Why Linux RAID-10 sometimes performs worse than RAID-1

Background ^

In the previous article, “Linux RAID-10 may not always be the best performer, but I don’t know why“, we discovered that a RAID-10 of two mismatched drives can perform 3 times worse at random reads than a RAID-1 of the same devices.

In my case the two devices were a Samsung PM983 NVMe and a Samsung SM883 SATA SSD. The NVMe is about 6 times faster than the SSD at random reads.

An explanation ^

I posted about my findings on the linux-raid mailing list and got a very helpful reply from Guoqing Jiang.

It seems that RAID-1 has an enhancement for non-rotational devices such that it will direct IO to the least-loaded device.

For rotational devices, the distance between the location of the sectors is more important than which device is least loaded, because switching spindles has a big penalty in seeking to the correct location.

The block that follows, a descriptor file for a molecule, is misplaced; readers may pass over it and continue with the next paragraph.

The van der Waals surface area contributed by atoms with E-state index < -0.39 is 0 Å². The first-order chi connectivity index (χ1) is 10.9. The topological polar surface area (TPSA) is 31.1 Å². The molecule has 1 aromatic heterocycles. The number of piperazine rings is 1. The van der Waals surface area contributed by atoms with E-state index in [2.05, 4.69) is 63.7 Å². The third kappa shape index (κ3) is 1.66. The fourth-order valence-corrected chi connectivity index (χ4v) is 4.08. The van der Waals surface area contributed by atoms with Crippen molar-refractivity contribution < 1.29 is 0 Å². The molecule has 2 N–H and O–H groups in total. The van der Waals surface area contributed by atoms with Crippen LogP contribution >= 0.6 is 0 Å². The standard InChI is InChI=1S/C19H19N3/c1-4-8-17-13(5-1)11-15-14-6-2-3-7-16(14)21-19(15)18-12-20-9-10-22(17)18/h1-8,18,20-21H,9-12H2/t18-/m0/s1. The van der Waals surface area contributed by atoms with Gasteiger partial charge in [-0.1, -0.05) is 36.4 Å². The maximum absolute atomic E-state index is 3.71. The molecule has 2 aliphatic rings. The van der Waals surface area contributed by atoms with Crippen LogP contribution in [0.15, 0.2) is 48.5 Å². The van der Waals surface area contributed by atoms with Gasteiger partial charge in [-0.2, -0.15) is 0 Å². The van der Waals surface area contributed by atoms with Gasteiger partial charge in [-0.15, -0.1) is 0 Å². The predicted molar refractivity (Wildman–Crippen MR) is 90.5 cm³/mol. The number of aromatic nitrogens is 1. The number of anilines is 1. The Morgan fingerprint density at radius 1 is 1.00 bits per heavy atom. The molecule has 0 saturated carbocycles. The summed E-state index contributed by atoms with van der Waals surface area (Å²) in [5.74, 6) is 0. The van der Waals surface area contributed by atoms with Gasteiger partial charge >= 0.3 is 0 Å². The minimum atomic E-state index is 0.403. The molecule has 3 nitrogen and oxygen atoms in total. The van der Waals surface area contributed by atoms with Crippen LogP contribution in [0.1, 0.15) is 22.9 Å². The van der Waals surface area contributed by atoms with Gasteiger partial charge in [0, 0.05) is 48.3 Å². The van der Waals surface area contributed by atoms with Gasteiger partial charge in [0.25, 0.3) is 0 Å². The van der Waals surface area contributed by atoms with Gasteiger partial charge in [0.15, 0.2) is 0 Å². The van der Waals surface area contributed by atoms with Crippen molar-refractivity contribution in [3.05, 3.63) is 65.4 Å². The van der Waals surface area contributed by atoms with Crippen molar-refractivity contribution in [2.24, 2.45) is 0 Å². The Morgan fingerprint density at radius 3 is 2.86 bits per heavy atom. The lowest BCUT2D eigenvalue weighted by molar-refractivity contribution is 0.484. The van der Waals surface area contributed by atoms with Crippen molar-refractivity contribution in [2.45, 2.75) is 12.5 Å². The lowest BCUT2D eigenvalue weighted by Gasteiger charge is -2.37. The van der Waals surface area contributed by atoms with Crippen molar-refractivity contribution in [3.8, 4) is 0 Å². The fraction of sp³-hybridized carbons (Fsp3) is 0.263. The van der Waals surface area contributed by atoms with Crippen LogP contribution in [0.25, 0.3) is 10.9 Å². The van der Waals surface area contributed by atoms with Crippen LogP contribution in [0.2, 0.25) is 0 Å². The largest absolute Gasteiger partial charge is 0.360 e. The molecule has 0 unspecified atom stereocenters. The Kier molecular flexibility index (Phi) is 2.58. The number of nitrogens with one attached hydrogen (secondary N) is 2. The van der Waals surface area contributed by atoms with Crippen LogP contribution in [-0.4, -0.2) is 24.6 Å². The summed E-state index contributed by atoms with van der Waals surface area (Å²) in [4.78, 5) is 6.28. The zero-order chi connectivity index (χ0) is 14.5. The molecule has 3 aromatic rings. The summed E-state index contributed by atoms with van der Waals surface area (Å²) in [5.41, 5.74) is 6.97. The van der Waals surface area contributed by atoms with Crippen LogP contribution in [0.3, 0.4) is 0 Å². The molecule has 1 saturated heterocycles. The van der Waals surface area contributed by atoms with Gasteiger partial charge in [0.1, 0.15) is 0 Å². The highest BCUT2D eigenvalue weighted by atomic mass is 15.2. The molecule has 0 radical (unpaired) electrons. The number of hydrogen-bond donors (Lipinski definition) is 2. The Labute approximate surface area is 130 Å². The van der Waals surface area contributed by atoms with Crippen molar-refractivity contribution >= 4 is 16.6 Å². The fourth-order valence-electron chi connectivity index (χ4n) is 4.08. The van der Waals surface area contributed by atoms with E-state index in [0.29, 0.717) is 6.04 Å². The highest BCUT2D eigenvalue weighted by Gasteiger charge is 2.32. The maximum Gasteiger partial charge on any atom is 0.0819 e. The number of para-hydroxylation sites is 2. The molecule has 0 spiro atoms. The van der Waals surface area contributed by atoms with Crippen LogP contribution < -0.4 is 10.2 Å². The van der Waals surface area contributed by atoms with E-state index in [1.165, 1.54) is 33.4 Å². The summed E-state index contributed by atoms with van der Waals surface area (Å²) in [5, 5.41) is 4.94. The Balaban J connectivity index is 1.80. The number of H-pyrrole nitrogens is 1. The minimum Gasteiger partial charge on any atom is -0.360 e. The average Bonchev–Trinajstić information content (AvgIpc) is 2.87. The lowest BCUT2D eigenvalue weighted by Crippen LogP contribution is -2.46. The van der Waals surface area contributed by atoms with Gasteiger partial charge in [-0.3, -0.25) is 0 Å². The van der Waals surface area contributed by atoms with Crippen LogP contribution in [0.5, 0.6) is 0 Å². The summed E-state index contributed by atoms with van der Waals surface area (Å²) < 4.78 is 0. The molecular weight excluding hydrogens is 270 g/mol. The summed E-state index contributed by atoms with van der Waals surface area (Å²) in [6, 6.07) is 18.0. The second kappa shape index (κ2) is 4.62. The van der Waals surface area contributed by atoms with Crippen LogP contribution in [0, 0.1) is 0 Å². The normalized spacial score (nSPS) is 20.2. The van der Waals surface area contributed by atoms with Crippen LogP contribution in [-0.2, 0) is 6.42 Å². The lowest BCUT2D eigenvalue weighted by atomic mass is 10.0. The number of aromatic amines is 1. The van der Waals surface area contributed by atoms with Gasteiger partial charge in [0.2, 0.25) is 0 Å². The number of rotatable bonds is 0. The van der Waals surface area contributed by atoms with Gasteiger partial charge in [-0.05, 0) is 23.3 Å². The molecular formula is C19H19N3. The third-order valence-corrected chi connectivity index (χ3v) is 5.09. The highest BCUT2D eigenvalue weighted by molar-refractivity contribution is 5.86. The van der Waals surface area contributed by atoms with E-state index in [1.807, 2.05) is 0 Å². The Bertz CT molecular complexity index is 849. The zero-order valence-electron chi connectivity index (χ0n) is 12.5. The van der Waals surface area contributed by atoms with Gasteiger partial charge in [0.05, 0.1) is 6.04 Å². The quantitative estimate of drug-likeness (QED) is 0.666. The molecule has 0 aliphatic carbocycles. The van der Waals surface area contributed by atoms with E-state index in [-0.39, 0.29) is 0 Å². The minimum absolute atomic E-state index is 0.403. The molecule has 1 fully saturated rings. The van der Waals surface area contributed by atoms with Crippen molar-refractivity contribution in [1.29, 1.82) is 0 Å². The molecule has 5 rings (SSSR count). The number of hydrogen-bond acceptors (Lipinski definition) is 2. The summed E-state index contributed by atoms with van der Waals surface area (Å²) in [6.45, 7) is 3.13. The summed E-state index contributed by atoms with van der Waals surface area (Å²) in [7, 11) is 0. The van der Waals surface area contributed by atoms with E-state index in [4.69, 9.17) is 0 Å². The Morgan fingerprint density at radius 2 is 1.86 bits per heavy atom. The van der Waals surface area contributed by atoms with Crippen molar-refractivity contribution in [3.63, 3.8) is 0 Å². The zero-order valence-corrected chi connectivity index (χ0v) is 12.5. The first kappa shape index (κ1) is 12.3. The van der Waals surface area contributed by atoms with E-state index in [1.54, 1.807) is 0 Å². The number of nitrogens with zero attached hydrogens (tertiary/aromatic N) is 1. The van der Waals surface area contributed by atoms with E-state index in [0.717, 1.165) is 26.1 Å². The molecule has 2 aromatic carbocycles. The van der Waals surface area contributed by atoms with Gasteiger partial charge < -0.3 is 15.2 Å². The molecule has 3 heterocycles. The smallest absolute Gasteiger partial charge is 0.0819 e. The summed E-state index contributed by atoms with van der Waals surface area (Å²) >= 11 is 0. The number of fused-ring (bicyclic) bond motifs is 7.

This is not so for non-rotational devices like SSD and NVMe, so if a non-rotational and lightly loaded device is available, it is selected for IO. That is why with RAID-1 I saw most of the IOs going to the fast NVME device with a corresponding boost in performance compared to RAID-10.

(click for larger)

The same enhancement has not been made for RAID-10. I do not know if this is just because no one got around to it yet, or if it’s because it may be technically harder (or impossible).

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